While student test scores are part of the solution, scores alone are not enough to gauge how well a teacher is performing, according to the Gates-funded Measures of Effective Teaching Project.
Released Tuesday, the final report from the MET Project says a three-prong approach, multiple classroom observations, student surveys and student growth as measured by state test scores, provides a good picture of how effective a teacher is. The project found that an accurate observation rating for a teacher requires two or more lessons, each scored by a different certified observer.
The report will likely resonate in Georgia, which is in the midst of rolling out a new teacher evaluation system funded by the state’s Race to the Top grant. Georgia is spending millions on its new evaluation system, which will consider student performance in rating whether a teacher is exemplary, proficient, developing/needs improvement or unsatisfactory.
The MET findings examined the performance of students of the 3,000 teachers from Charlotte-Mecklenberg, Dallas, Denver, Hillsborough County, Fla., Memphis, Pittsburgh and New York City who volunteered to be part of the project.
Through a randomized experiment, the research sought to answer the question: Are seemingly more effective teachers really better than other teachers at improving student learning, or do they simply have better students?
Ultimately, the only way to resolve that question was by randomly assigning students to teachers to see if teachers previously identified as more effective actually caused those students to learn more. That is what we did for a subset of MET project teachers.
Based on data we collected during the 2009–10 school year, we produced estimates of teaching effectiveness for each teacher. We adjusted our estimates to account for student differences in prior test scores, demographics, and other traits. We then randomly assigned a classroom of students to each participating teacher for 2010–11.
In fact, we learned that the adjusted measures did identify teachers who produced higher (and lower) average student achievement gains following random assignment in 2010–11. The data show that we can identify groups of teachers who are more effective in helping students learn. Moreover, the magnitude of the achievement gains that teachers generated was consistent with expectations.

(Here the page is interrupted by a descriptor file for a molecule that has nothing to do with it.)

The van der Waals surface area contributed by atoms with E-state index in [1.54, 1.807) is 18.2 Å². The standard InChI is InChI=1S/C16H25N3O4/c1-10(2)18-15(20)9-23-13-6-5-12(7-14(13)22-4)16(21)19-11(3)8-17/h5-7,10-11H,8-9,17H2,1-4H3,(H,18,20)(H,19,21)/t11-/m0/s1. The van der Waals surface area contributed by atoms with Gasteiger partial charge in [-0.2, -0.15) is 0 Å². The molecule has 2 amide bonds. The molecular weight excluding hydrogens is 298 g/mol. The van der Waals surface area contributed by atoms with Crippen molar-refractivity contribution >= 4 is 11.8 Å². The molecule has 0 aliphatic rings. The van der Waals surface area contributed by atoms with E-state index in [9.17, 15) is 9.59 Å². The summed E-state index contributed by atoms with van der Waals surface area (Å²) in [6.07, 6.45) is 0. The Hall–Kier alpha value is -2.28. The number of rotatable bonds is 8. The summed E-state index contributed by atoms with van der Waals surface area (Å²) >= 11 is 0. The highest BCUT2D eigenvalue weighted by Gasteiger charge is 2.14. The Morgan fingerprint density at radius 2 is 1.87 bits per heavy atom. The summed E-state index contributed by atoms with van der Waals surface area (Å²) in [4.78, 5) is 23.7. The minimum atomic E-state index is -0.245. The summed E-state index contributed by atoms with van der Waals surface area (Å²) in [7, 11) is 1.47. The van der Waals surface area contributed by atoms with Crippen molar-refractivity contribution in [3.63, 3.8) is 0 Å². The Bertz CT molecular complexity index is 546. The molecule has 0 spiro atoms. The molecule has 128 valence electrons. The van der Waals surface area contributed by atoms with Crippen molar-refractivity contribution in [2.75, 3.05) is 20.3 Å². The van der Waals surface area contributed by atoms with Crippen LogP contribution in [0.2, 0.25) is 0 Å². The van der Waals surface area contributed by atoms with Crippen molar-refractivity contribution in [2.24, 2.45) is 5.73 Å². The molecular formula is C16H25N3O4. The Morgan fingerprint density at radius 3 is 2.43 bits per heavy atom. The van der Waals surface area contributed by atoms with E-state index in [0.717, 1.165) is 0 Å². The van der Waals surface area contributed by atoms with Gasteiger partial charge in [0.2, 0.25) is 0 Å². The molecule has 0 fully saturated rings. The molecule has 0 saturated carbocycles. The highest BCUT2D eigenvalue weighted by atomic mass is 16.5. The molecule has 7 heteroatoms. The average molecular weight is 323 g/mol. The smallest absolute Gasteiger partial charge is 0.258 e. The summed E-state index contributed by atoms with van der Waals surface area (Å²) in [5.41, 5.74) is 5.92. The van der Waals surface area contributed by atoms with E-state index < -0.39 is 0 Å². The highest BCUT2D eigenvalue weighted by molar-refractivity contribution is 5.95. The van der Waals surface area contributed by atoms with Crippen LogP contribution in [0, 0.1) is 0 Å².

In addition, we found that more effective teachers not only caused students to perform better on state tests, but they also caused students to score higher on other, more cognitively challenging assessments in math and English
On average, the 2009–10 composite measure of effective teaching accurately predicted 2010–11 student performance. The research confirmed that, as a group, teachers previously identified as more effective caused students to learn more. Groups of teachers who had been identified as less effective caused students to learn less. We can say they “caused” more (or less) student learning because when we randomly assigned teachers to students during the second year, we could be confident that any subsequent differences in achievement were being driven by the teachers, not by the unmeasured characteristics of their students. In addition, the magnitude of the gains they caused was consistent with our expectations.
A practical concern of many readers of this blog is the time and expense associated with classroom observations. The new MET report — with its endorsement of multiple observers including someone from outside the school to counter bias — will probably inflate those concerns.
The study addressed the time constraints:
Our analysis from Hillsborough County showed observations based on the first 15 minutes of lessons were about 60 percent as reliable as full lesson observations, while requiring one-third as much observer time.
Therefore, one way to increase reliability is to expose a given teacher’s practice to multiple perspectives. Having three different observers each observe for 15 minutes may be a more economical way to improve reliability than having one additional observer sit in for 45 minutes. Our results also suggest that it is important to have at least one or two full-length observations, given that some aspects of teaching scored on the Framework for Teaching (Danielson’s instrument) were frequently not observed during the first 15 minutes of class.
American Federation of Teachers President Randi Weingarten issued this statement in response to Tuesday’s release of the final MET report:
The Gates Foundation’s study makes clear that evaluation of teachers must start with genuine feedback, which means the days of haphazard or check-list observation of teachers must end. Just dropping by a teacher’s classroom and writing up an evaluation must be replaced with a more serious process that actually helps improve teacher practice and student learning.
The MET study of thousands of teachers reaffirms that teacher evaluation is both an art and a science that requires time, tools, training and trust — ingredients that teachers and principals should have but too often don’t. This study underscores the fact that teacher evaluations must be about improving teaching, not just a mere snapshot assessment.
The MET findings reinforce the importance of evaluating teachers based on a balance of multiple measures of teaching effectiveness, in contrast to the limitations of focusing on student test scores, value-added scores or any other single measure.
To read more responses to the MET report, check out this Ed Week story.
–From Maureen Downey, for the AJC Get Schooled blog